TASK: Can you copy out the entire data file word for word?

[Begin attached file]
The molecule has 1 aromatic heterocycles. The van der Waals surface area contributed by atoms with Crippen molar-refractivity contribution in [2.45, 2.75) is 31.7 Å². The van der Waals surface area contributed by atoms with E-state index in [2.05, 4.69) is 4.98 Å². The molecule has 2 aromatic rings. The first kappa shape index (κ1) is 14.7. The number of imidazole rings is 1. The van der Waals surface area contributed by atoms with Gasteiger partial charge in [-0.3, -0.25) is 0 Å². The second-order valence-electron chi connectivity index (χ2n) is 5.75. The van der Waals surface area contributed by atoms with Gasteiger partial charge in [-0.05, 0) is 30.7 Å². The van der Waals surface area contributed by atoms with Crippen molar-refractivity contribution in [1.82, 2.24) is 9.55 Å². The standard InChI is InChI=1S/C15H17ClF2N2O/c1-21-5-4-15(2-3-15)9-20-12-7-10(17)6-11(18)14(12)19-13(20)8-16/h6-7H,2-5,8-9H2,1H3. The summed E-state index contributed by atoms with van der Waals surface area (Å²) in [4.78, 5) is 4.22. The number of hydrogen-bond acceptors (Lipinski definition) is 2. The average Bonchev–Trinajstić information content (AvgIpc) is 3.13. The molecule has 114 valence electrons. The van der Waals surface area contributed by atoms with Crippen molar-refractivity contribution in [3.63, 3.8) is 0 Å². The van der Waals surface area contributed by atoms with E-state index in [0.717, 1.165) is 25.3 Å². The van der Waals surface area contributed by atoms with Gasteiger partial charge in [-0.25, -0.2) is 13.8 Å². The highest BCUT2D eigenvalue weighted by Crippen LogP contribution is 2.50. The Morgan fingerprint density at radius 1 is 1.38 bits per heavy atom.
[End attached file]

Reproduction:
The molecule has 1 aromatic heterocycles. The van der Waals surface area contributed by atoms with Crippen molar-refractivity contribution in [2.45, 2.75) is 31.7 Å². The van der Waals surface area contributed by atoms with E-state index in [2.05, 4.69) is 4.98 Å². The molecule has 2 aromatic rings. The first kappa shape index (κ1) is 14.7. The number of imidazole rings is 1. The van der Waals surface area contributed by atoms with Gasteiger partial charge in [-0.3, -0.25) is 0 Å². The second-order valence-electron chi connectivity index (χ2n) is 5.75. The van der Waals surface area contributed by atoms with Gasteiger partial charge in [-0.05, 0) is 30.7 Å². The van der Waals surface area contributed by atoms with Crippen molar-refractivity contribution in [1.82, 2.24) is 9.55 Å². The standard InChI is InChI=1S/C15H17ClF2N2O/c1-21-5-4-15(2-3-15)9-20-12-7-10(17)6-11(18)14(12)19-13(20)8-16/h6-7H,2-5,8-9H2,1H3. The summed E-state index contributed by atoms with van der Waals surface area (Å²) in [4.78, 5) is 4.22. The number of hydrogen-bond acceptors (Lipinski definition) is 2. The average Bonchev–Trinajstić information content (AvgIpc) is 3.13. The molecule has 114 valence electrons. The van der Waals surface area contributed by atoms with Crippen molar-refractivity contribution in [3.63, 3.8) is 0 Å². The van der Waals surface area contributed by atoms with E-state index in [0.717, 1.165) is 25.3 Å². The van der Waals surface area contributed by atoms with Gasteiger partial charge in [-0.25, -0.2) is 13.8 Å². The highest BCUT2D eigenvalue weighted by Crippen LogP contribution is 2.50. The Morgan fingerprint density at radius 1 is 1.38 bits per heavy atom.